How to Make Americans Love Soccer: Just Copy Australia

Australia's professional A-League is a shrewdly marketed, blossoming business that's quickly mobilizing fans all over the country. U.S. Soccer, take note.
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Chivas USA forward Juan Agudelo, third from left, celebrates with teammates after scoring a goal during the second half of an MLS soccer match against the Chicago Fire in Bridgeview, Ill., Sunday, March 24, 2013. (AP / Nam Y. Huh)

Soccer is the planet's most popular sport, both by fan base and revenue generation.

Given that it's played on every continent with a field to do so, that's hardly surprising. It hasn't made much of a difference to sports fans in the United States, though: Even after four attempts since 1967 to boost professional soccer by importing star players from foreign countries (with mixed results), the game has failed to connect with the broader American public.

So it's time U.S. Soccer's marketers realized international stars are only part of the equation. The heads of MLS and the U.S. men's national team could learn a few things from the burgeoning pro-soccer league in Australia, as well as from long-standing soccer traditions elsewhere in the world: namely, that those star imported players need clever coaching and sophisticated players around them and a competitive local atmosphere to bring out their best performances.

Hope for the American Game
Like American soccer, the Australian game—which is more akin to the American interpretation than most others—also lives in the shadows of more popular sports. Rugby and Australian Rules football, in particular, have long dominated the fall landscape Down Under. Both boast macho, hard-nosed, working-class personalities and violent action; needless to say, Australian soccer fans don't drink at the same pub as rugby fans anymore.

A dedicated effort, though, has helped soccer finally earn validity in Australia, with the promise that it might soon explode in popularity: Australia's A-League—the country's highest division of professional soccer—just posted better attendance figures for a number of its weekend fixtures than the rugby league's opening round.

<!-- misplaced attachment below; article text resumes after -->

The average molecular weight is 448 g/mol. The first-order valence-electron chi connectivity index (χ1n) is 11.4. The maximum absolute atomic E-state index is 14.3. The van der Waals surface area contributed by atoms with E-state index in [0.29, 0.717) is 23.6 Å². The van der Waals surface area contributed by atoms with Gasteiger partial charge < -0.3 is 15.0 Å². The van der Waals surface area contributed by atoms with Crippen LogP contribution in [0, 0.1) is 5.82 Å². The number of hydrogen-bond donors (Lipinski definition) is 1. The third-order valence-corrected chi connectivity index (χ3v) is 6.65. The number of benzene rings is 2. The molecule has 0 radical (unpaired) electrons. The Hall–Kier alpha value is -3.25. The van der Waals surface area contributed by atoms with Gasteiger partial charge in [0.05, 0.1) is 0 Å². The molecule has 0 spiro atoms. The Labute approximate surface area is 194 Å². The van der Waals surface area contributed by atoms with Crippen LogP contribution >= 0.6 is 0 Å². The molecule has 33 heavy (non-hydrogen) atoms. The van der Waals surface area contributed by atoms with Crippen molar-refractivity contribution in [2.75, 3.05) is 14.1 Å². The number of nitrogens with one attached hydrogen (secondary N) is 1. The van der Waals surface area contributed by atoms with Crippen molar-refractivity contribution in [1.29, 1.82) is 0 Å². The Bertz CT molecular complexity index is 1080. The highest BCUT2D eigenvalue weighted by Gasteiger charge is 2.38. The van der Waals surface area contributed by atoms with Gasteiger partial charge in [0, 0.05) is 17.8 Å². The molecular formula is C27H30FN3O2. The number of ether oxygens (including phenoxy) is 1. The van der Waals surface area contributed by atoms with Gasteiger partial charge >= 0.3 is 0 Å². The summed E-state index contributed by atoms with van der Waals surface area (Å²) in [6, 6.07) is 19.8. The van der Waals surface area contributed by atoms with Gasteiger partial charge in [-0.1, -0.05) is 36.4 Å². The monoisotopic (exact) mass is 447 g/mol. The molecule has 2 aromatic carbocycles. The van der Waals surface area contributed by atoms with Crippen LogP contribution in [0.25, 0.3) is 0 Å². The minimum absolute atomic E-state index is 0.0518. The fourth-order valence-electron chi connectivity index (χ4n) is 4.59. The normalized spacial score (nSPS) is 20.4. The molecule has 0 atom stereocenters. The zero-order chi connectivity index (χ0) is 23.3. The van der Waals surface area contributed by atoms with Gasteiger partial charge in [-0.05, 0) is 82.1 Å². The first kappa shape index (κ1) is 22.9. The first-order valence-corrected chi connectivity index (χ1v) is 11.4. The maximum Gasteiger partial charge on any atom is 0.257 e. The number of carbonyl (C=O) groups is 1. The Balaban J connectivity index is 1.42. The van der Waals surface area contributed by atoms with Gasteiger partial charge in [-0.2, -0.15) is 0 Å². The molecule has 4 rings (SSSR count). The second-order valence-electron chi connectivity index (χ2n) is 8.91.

A decade ago, this would have seemed impossible.

So what can U.S. soccer's chiefs learn from the Australian game, which has similarly pursued a national presence and has finally impressed the peanut gallery?

The A-League is a streamlined, slickly marketed professional romp that succeeds not just because of its glitzy imported players (as is often the prescription for flailing sports) but because local players view the league as a destination and not merely a stepping stone. To rouse fan interest, the game's modern savior—shopping-mall honcho Frank Lowy—started by enlisting foreign talent like former Manchester United poacher Dwight Yorke, Brazil's Cassio, the once-prodigious English striker Robbie Fowler, and, more recently, Italy's "Little Painter," Alessandro Del Piero. (The Los Angeles Galaxy has adopted a similar approach in recent years, signing English star David Beckham and Irish striker Robbie Keane.) These and other international names have been bundled together with attractive uniform designs, contemporary team monikers, and more gentrified stadiums.

However, Lowy's strategy went further than just establishing one or two premier-team brands and one or two marketable names. He helped drive the sport's national TV presence by ensuring games aired live on Fox Sports, the country's primary sports network, and shifted the competition from winter to summer. The rugby diehards had no choice but to take notice (next season the A-League will go free-to-air, too). Lowy and his Football Federation Australia also enticed reputable European coaches to run the national squad, like the highly regarded Dutch tactician Guus Hiddink, the defense-minded Pim Verbeek, and Holger Osieck, a former understudy of German coaching legend Franz Beckenbauer, who each helped recast the sport's image with new techniques and ideas.

All of these initiatives transformed both public and media perception by emphasizing the international idealism of the World Cup, and encouraging a more stylish and exciting brand of soccer from the top down. After 16 years of middling results with relatively unaccomplished American coaches, this revolutionon has finally begun in America with the hiring of German great Jurgen Klinsmann to lead the U.S. men's national team.

Winning the Crowd
Australian soccer players have rejected British footballing staples—namely hard tackling and speculative long balls—and broadened their tactics. Creativity like this attracts new fans, plus many of these stars are (or have been) regarded among the best on the planet at their position.

Football Federation Australia enticed reputable European coaches to run the national squad, who recast the sport's image with new techniques and ideas. This revolution has finally begun in America with the hiring of German great Jurgen Klinsmann to lead the U.S. men's national team.

Australian striker Mark Viduka, for example, scored 72 goals in just 166 appearances for Leeds United in the English Premier League. Harry Kewell, his countryman and running mate at Leeds, scored some of the most breathtaking goals ever seen in the English Premier League. Kewell joined the A-League in 2011, and although he's since taken temporary leave from playing, he is expected to return next season. Viduka retired as a player in 2009, but was named Melbourne Victory's international ambassador.

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Jean-Paul Pelosi is a freelance writer based in Sydney. He has contributed to The Good Men Project, The Globe and Mail, and InsideHoops.

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